CD Black 47 (CD 527278), Audio Other
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Black 47

  • 1. Banks of the Hudson
    2. Rockin' the Bronx
    3. Desperate
    4. Funky Ceili (Bridie's Song)
    5. Fanatic Heart
    6. Free Joe Now
    7. 40 Shades of Blue (For Kevin Wherever You Are)
    8. James Connolly
    9. Blind Mary / Her Dear Old Donegal (Sleep Tight In New York City)
    10. Livin' in America
    11. Land of Devalera
    12. Paddy's Got a Brand New Reel
    13. (Untitled) - (hidden track)
    14. (Untitled) - (hidden track)
  • Additional Info
    Manufacturer Part Number (MPN): 272

  • Credits
    ProducerLarry Kirwan
    EngineerJohnny Byrne; Julio Pena

    Black 47 includes: Larry Kirwan (vocals, guitar, synthesizer, percussion); Carmel Johnston (vocals, fiddle); Mary Courtney, Margie Mulvihill (vocals); Mike "Il Duce" Fazio (guitar); Tony DiMarco (fiddle); Chris Byrne (whistle, Uileann pipes, bodhran, background vocals); Fred Parcells (whistle, trombone, background vocals); Margie Mulvihill (whistle); Geoffrey Blythe (saxophone); David Conrad (bass); Thomas Hamlin (drums, percussion); Mark Blandori (bodhran); Deborah Berg, Cheryl Marshall, Emily Bindinger (background vocals).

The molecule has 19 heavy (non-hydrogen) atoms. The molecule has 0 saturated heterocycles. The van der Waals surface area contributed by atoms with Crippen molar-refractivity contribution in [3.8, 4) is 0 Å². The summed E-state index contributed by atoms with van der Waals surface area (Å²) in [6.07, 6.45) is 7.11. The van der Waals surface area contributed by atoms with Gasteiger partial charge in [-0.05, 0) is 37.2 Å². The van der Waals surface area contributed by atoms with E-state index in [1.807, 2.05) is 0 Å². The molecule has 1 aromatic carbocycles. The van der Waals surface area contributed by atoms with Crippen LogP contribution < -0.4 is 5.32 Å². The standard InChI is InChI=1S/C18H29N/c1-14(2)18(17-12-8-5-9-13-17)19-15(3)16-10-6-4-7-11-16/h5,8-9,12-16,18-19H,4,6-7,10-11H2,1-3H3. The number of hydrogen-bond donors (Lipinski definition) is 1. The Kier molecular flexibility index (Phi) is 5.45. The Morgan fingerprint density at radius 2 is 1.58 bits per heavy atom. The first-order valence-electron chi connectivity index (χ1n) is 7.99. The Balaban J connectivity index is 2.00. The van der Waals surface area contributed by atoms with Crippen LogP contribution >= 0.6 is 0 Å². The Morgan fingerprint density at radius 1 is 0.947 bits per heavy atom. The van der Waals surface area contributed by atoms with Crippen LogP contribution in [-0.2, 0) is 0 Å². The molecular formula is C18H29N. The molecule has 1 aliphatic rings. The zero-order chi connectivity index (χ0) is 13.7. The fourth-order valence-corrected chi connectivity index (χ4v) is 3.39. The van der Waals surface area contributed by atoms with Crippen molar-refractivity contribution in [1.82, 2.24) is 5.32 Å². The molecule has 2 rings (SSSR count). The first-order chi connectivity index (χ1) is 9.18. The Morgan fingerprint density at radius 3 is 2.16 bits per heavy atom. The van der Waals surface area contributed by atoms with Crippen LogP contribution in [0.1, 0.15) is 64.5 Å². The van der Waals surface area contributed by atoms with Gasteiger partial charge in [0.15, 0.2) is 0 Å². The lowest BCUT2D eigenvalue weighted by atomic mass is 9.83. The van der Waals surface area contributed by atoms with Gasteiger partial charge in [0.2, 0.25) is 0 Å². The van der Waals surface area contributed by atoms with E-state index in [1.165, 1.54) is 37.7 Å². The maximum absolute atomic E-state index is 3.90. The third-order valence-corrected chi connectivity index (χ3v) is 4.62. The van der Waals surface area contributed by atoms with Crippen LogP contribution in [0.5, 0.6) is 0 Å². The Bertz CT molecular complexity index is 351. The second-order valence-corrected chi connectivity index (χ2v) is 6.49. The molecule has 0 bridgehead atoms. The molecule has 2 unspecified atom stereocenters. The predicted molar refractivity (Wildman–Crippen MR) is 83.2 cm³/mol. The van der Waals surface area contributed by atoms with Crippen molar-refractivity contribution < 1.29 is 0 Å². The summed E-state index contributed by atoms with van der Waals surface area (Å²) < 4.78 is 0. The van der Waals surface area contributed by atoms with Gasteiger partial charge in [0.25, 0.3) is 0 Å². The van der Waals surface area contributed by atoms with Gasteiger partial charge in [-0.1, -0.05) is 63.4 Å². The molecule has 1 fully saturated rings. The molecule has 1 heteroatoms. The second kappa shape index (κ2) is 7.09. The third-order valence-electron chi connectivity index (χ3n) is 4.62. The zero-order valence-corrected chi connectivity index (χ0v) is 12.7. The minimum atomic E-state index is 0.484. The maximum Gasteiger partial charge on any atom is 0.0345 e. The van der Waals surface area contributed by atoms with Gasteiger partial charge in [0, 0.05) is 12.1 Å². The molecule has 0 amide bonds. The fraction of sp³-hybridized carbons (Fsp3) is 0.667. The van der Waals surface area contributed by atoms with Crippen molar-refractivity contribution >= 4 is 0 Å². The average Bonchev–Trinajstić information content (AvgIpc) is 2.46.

Additional personnel: Eamonn DeValera.
    Black 47's self-released debut album brought joy to the hearts of their growing downtown cult following and made the eyes of major label A&R men light up with dollar signs. The band's punky insouciance, sense of humor, and hooky fusion of Celtic, American, and Jamaican musical influences looked like an awful lot like a winning commercial combination at the time. Black 47's subsequent SBK releases (some of which featured re-recorded versions of these same songs) flopped, but ten years later you can still hear what everyone got so excited about in the raw energy of this debut. Bandleader and main songwriter Larry Kirwan is a terrible guitarist and a worse singer, and he has an embarrassing tendency to throw tired catchphrases around like someone trying to prove that he's fluent in American slang, but somehow it all seems to work in his favor here: "Desperate," with its uillean pipes and slow-skanking reggae beat, is an agonized wail of longing for a middle-class family life ("I want a Donna Reed, but she'd think I'm too kinky"), while "Free Joe Now" and "James Connolly" rail against the British domination of Ireland in terms that will guarantee the band a hero's welcome in any South Boston bar. Even when the lyrics get overwrought and the singing grates, Black 47's crack horn section, judicious choice of traditional tune structures, and boundless energy will keep you involved. This one and Live in New York City (on Gadfly) are the two to own. ~ Rick Anderson

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